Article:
General Timmy Frink shook his head at the chaos he saw through the lenses of binoculars. He was less than enthused about what was going on in his target zone.
“Get on the horn and get someone at that Free California radio station,” General Frink ordered his radio operator. “Tell them to broadcast a demand for a Japanese surrender. Civilians are to clear the streets as best they can. Got it?”
“Yes, sir,” said the operator. He went to work tracing the station’s radio frequency and placed the demand on every radio station based in the city. Resistance fighters heard the orders and hunkered down in place. USA was painted on the stolen vests and flak jackets they wore. Hopefully that would be enough to avert friendly fire as they waited for the Japanese response and the expected American assault.
They were caught between the two forces with no place to go.
Richard and Patrick Ito studied the growing situation from their own perspective places. The city had taken up arms against the occupying forces, but if the civilians maintained their positions, the chances grew that they would be accidentally mowed down when General Frink invaded the city limits. Something had to be done to forestall that. A solution seemed out of reach, but they still had to try to do something more.
Heading for the area that Free California should be broadcasting from just off shore, Patrick Ito theorized that, if he could get to the station, he might be able to help direct traffic in the right direction. That might help with friendly fire.
Dropping the soldier he had knocked out to help clear a doorway into a bolt hole, Richard rushed out of the city, searching for the general with his inhuman speed. He appeared suddenly at the man’s side, causing a stir.
General Frink held up a hand to cause his troops to pause. “Mr. Quick, I presume,” he said calmly.
“I need all the radios you got,” Quicksilver said without preamble. “We get the city guys in the loop, things will go a lot easier for your troops to do their jobs.”
General Frink instantly saw the plan of action. The problem was that they didn’t have that many radios to spare for the effort. He gave it a second of thought before deciding. “Get Admiral Keel on the horn, Dilbert,” Frink told his radio operator. “Tell him to get every man-portable radio he’s got ready to be delivered to the Resistance people in town. Got that?”
“Yes, sir,” said Dilbert, bending over his headset and talking urgently.
“The admiral is on the Dakota in the harbor,” explained Frink, pointing toward the ocean. “He can get a helicopter to drop anything he can scrounge right here.”
“Tell him to put the stuff on the deck of his boat,” said Quicksilver. “I’ll pick them up as soon as I take what you can get me.”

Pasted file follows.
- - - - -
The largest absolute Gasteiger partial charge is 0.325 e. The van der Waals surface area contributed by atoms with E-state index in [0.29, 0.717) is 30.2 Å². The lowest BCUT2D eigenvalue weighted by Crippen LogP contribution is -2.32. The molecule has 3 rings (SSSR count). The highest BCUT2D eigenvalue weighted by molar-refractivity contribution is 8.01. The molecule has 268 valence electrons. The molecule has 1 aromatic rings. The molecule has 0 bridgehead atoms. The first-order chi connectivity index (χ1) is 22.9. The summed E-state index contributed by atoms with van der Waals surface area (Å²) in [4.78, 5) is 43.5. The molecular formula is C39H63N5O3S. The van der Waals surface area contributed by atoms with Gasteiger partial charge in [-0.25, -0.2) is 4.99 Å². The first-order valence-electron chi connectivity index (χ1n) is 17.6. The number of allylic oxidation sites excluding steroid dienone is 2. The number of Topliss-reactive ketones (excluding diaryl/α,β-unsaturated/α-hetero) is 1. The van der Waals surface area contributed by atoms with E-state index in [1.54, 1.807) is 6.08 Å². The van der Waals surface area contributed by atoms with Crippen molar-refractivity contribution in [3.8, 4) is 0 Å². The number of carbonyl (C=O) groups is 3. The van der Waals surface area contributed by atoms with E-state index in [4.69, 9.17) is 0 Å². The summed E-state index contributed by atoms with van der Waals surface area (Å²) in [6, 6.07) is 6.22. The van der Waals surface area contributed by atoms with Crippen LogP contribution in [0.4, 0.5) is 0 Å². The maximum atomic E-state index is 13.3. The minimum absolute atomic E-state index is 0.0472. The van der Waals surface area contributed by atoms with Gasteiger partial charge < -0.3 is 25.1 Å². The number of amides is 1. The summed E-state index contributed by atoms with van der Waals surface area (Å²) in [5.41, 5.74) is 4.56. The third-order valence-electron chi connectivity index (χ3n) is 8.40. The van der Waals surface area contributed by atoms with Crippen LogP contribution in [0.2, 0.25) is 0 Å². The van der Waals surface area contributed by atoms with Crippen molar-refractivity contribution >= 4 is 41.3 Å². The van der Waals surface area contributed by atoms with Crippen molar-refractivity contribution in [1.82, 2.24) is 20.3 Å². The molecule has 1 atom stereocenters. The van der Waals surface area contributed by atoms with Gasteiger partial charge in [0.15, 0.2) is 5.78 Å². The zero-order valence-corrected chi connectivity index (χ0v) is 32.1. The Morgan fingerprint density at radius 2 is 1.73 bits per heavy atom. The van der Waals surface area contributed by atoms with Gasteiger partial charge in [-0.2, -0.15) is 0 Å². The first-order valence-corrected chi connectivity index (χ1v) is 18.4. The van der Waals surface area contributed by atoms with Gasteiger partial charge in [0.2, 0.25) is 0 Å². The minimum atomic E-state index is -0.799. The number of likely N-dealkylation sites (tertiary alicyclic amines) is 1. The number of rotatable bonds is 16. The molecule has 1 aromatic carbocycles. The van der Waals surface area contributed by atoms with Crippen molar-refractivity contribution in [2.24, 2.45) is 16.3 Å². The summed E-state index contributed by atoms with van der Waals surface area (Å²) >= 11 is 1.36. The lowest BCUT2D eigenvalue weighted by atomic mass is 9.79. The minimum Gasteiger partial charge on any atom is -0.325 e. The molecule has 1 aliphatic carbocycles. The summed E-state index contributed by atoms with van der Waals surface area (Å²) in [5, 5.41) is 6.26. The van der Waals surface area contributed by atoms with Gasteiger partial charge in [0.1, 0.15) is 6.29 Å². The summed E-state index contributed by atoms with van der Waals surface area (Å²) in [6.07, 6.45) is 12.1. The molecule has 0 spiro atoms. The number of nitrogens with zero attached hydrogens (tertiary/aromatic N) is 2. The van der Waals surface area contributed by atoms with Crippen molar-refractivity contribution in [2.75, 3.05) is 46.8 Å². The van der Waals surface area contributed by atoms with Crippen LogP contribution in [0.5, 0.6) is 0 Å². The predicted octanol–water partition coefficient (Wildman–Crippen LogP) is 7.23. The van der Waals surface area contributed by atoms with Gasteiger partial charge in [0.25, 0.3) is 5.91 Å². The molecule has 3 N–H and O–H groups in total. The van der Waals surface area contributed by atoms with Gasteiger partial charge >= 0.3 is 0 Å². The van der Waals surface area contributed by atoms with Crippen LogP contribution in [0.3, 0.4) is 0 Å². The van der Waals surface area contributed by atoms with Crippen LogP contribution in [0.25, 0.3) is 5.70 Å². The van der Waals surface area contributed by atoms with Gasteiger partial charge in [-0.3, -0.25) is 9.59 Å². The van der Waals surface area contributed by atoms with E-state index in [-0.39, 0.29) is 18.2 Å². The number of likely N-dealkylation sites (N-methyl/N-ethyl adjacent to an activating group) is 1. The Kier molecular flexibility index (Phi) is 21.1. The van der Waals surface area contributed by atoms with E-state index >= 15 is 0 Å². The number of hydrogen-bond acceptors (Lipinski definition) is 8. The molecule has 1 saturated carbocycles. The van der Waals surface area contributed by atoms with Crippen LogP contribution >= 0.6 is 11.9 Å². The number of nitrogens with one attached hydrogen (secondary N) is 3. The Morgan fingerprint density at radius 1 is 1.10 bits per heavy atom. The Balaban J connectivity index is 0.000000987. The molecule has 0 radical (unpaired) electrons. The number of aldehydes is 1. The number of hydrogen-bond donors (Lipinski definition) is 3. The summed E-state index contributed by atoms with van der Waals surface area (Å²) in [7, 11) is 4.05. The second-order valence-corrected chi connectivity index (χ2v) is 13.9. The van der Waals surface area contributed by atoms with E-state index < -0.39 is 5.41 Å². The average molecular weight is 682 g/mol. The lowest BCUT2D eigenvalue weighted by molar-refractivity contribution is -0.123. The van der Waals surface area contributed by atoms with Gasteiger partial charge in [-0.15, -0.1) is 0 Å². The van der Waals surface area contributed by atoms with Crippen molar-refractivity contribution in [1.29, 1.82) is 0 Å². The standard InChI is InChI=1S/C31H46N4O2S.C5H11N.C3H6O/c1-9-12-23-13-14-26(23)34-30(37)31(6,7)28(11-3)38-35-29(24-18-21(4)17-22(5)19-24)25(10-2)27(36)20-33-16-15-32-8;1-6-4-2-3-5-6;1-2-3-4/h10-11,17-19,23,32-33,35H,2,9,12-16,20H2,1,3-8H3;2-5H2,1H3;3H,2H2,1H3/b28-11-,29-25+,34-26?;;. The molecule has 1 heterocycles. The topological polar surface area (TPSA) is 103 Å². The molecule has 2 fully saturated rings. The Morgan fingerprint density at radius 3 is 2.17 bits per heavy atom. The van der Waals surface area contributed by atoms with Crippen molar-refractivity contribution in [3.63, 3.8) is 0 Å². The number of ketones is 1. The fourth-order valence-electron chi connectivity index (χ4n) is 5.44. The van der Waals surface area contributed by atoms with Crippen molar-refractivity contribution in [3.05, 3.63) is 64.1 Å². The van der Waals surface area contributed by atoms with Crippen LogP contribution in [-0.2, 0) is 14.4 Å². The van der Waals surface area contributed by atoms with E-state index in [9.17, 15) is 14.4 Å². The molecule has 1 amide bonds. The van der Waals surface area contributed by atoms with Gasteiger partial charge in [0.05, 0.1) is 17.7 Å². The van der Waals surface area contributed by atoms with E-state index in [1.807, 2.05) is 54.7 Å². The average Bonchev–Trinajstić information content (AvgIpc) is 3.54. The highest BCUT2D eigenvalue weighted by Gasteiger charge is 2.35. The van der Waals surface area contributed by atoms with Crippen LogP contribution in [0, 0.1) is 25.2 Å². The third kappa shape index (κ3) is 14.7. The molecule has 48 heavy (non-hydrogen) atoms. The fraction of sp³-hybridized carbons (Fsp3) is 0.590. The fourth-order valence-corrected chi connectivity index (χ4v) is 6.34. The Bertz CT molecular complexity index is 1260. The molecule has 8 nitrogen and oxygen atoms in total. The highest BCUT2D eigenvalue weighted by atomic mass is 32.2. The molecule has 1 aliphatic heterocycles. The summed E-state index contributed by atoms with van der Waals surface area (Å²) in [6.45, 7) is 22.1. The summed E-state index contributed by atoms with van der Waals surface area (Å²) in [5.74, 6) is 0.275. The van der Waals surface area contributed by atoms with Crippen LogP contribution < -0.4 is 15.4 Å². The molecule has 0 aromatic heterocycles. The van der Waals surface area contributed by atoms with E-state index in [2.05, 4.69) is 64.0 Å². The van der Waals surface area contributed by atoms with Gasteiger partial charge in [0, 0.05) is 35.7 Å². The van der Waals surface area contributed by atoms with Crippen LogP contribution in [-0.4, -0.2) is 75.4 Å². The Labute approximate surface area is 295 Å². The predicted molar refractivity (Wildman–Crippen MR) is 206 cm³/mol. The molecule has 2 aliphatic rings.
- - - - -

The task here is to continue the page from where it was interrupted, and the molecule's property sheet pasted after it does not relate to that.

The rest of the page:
“I don’t think the Dakota is considered a boat,” said Frink, getting a nearby captain to gather as many radios as could be spared.
“Boat, ship, whatever,” said the speedster impatiently. “Give me a frequency to tune the radios to, and we’re in business if you have a city map.”
“Got one of those,” said Frink, indicating the detailed map folded in his pocket. “Tell your guys to keep it on channel three for general stuff.”
“Let’s get this show on the road,” said Quicksilver, watching for his needed equipment. As soon as he saw the captain approach with two privates carrying a box, the speedster and the supply of radios vanished in a small cloud of dust.
Captain Kim Takamura watched as position after position fell to the Americans. He desperately wanted to hold out, but he knew that was no longer an option without the Manhunter. It was time to signal a retreat from the City of Angels.
Ordered explosives to be set, he and his men organized an orderly retreat north to Sacramento. He was not going to leave valuable intelligence behind for the Americans to go over. Captain Takamura made sure the destruction was carried out before beginning the pullout. Two platoons were already gone and another decimated by the suddenly armed and dangerous civilian population of what he had once thought of as human shields.
Captain Takamura left his mechanized forces as a rearguard as he loaded himself into a helicopter and joined the retreat from the air. Other gunships took up a formation on either side of his command helicopter, heading north like giant birds. Fighters assembled to fly as cover for the slower gunships as they went.
Los Angeles had been the linchpin to Southern California, and it had been lost. Captain Takamura watched the burning city recede, aware he would be soon fighting in another city against the Americans. The sleeping giant was awakening again.
Peace had fallen on the city as the various celebrations had come and gone. General Frink’s troops had passed through, pursuing the fleeing Japanese forces. Part of the U.S. Navy blockade had sailed along the coast, shelling the routed army from off shore. The rest had remained behind until they had to sail north.
Two men walked the streets silently. They had taken part in the fighting for their home and were enjoying the return to being citizens under their own flag. The brothers paused in their walk as they looked at a bonfire of Japanese flags and torn-down flyers on the street in front of City Hall.
“At least the bodies are being interred,” Patrick Ito said quietly.
“They don’t deserve it,” Richard Ito replied.